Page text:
LAS VEGAS -- From afar, the big-man tutorials often look like two guys nudging each other around the paint. But in actuality, Celtics assistant coach Clifford Ray is instructing rookie Glen "Big Baby" Davis on everything from drop steps to the value of explosiveness, to the mental aspect of NBA games. When the pair leaves the gym long after the rest of the Celtics' Summer League team, it is clear Davis has found a mentor in Ray.
Then again, it was an obvious choice. Players like Al Jefferson, Orlando power forward Dwight Howard, and Chicago center Ben Wallace credit Ray with helping their development. Ray sees potential in the 6-foot-9-inch Davis and knows all the small steps needed to become a legitimate NBA big man. With proper instruction, the Celtics hope Davis can become another second-round success story, following the lead of Ryan Gomes and Leon Powe. But before that can happen, Davis understands he must learn from Ray and others, and keep his weight in check.
"[Ray] does know what he's talking about," said Davis. "You just kind of listen to him, everything he says, every little thing, every big thing, because it means a lot. He's just trying to make me the best player I can be."
After observing Davis in the Summer League opener and more than a half-dozen practices, Ray believes the rookie should first work on his explosiveness. To do that, Davis must continue to lose weight and improve his conditioning. Currently, his weight fluctuates between 289 and 295. He hopes to arrive at camp at 280 and play between 280 and 285.
"The difference between college and professional ball, especially for a college big, is being able to explode," said Ray. "Right now, his explosiveness in the game is not there, but you see it in flashes. Our job is to get it to where it's consistent, to where he's [using] it one, two, three times. When he starts to work, like now, he's going to shed 2, 3, 5, maybe 8 pounds. That's going to contribute to him [becoming more explosive]."
Davis doesn't shy away from discussions concerning his weight, though he declines to tell how heavy he became at Louisiana State. He knows his larger incarnation, along with his decision to remain at LSU for his junior season, probably cost him a spot in the first round. Davis said he received promises from a couple of teams to pick him in the first round of the draft, but those teams bypassed him.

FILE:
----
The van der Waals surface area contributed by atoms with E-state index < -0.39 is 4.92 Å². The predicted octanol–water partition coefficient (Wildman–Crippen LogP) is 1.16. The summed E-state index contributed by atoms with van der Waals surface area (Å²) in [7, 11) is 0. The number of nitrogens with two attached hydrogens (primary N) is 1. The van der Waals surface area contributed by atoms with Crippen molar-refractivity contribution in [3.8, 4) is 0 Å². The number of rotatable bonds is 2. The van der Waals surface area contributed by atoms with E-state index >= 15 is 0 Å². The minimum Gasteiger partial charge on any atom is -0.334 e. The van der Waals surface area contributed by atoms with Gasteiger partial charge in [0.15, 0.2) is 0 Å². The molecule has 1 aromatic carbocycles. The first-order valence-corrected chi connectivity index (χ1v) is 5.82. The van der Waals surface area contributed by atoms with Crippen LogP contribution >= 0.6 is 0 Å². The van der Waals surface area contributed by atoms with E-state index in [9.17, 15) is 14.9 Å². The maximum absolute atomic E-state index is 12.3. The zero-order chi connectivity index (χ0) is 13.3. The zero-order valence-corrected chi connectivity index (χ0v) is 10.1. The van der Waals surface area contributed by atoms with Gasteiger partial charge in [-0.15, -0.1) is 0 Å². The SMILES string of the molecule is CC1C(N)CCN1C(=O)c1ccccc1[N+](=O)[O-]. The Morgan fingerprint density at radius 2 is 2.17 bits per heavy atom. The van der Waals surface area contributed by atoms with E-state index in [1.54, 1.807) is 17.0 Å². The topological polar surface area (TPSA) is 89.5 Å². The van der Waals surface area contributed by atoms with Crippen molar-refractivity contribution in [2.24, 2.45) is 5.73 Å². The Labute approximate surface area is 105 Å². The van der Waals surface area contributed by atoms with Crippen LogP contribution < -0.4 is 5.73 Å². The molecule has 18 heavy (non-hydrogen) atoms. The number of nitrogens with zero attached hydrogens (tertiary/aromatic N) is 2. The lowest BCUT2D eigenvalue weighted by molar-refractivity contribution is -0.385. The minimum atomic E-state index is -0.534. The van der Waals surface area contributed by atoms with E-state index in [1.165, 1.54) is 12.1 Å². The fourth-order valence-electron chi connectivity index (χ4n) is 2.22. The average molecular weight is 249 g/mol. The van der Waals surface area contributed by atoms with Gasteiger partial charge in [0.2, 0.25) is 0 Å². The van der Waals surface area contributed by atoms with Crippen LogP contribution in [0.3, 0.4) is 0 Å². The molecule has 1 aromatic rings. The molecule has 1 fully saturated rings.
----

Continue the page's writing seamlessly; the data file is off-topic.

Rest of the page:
"When that happened, it was every man for himself, survival of the fittest," said Davis. "When you look at [falling to No. 35 in the second round], you've got to have a little chip on your shoulder. But you can't think like that, because you're not thinking in a positive way.
"Some people might not have seen [that he can play] or might have had questions. Boston knows what I can do, knows what my potential is. I'm a loyal guy. For them to give me a chance and have 30 other teams pass me up, my everything from now on is for the Boston Celtics."
With statements like that, and an engaging personality, Davis appears destined to become a fan favorite. But to gain favor within the organization, Davis would be wise to continue building on the strengths he exhibited at LSU, where he led the Southeastern Conference in rebounding (10.4 per game) as a junior. After the Celtics finished 20th in the league in rebounding (40.35 per game) last season, they can use any player who provides a presence on the boards.
Davis believes he now has the maturity to contribute to an NBA team in any way necessary. In his professional debut against the Portland Trail Blazers, Davis started and finished with 3 points, 6 rebounds, and 3 assists, not to mention 8 fouls, in 24 minutes. Davis admitted he will need some time to adjust to the faster pro game, though he appeared to have no problem quickly finding open teammates. Powe was the beneficiary of a couple of perfectly timed Davis passes inside.
"He's got great instincts, not just for a big, but for any player," said executive director of basketball operations Danny Ainge, who watched the Celtics scrimmage against the Detroit Pistons yesterday at the Cox Pavilion practice court. "He has a feel for the game. He has to learn [about] the length and athleticism of the NBA players to utilize that sometimes. He still makes a pass into the outstretched hand of an NBA-type player. But he has good vision.
"He's one of those guys that when he gets the ball and teams are trapping point guards on pick and rolls, or post players, if the ball comes out to him, he can both make the shot from the outside and he can make plays for other people off of the rotations."
With Ray giving daily tutorials and Davis determined to drop some more weight, the rookie could experience a quick learning curve. Given how Davis thinks he has grown as a player in the past year, picking up the NBA game quickly would not be a big surprise to him.
"As a player last year, I felt I wasn't confident enough to play on this level," said Davis. "My mind, my body wasn't right. So I wanted [my NBA career] to be when it was going to best benefit Glen Davis. You touch this level and you have to be ready. That's the most important thing. I feel like I'm ready now, even though I went in the second round. I have no regrets about anything."
Shira Springer can be reached at firstname.lastname@example.org.